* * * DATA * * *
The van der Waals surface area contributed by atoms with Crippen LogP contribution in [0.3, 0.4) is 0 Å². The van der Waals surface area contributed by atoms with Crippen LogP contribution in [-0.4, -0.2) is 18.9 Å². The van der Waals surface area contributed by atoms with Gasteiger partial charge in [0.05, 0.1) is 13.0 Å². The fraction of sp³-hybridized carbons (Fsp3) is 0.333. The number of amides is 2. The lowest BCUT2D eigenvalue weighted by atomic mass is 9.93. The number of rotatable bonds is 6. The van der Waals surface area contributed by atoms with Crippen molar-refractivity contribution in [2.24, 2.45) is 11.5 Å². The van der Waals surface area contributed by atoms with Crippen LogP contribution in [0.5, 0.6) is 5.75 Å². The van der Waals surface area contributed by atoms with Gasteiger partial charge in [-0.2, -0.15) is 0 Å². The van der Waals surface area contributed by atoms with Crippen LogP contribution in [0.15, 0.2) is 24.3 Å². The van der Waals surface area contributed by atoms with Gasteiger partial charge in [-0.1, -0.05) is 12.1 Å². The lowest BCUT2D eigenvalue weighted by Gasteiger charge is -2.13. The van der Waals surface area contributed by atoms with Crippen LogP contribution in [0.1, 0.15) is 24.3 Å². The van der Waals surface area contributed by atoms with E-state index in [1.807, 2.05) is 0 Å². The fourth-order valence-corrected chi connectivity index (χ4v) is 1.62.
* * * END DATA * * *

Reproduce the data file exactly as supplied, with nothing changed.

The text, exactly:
The van der Waals surface area contributed by atoms with Crippen LogP contribution in [0.3, 0.4) is 0 Å². The van der Waals surface area contributed by atoms with Crippen LogP contribution in [-0.4, -0.2) is 18.9 Å². The van der Waals surface area contributed by atoms with Gasteiger partial charge in [0.05, 0.1) is 13.0 Å². The fraction of sp³-hybridized carbons (Fsp3) is 0.333. The number of amides is 2. The lowest BCUT2D eigenvalue weighted by atomic mass is 9.93. The number of rotatable bonds is 6. The van der Waals surface area contributed by atoms with Crippen molar-refractivity contribution in [2.24, 2.45) is 11.5 Å². The van der Waals surface area contributed by atoms with Crippen LogP contribution in [0.5, 0.6) is 5.75 Å². The van der Waals surface area contributed by atoms with Gasteiger partial charge in [-0.2, -0.15) is 0 Å². The van der Waals surface area contributed by atoms with Crippen LogP contribution in [0.15, 0.2) is 24.3 Å². The van der Waals surface area contributed by atoms with Gasteiger partial charge in [-0.1, -0.05) is 12.1 Å². The lowest BCUT2D eigenvalue weighted by Gasteiger charge is -2.13. The van der Waals surface area contributed by atoms with Crippen LogP contribution in [0.1, 0.15) is 24.3 Å². The van der Waals surface area contributed by atoms with E-state index in [1.807, 2.05) is 0 Å². The fourth-order valence-corrected chi connectivity index (χ4v) is 1.62.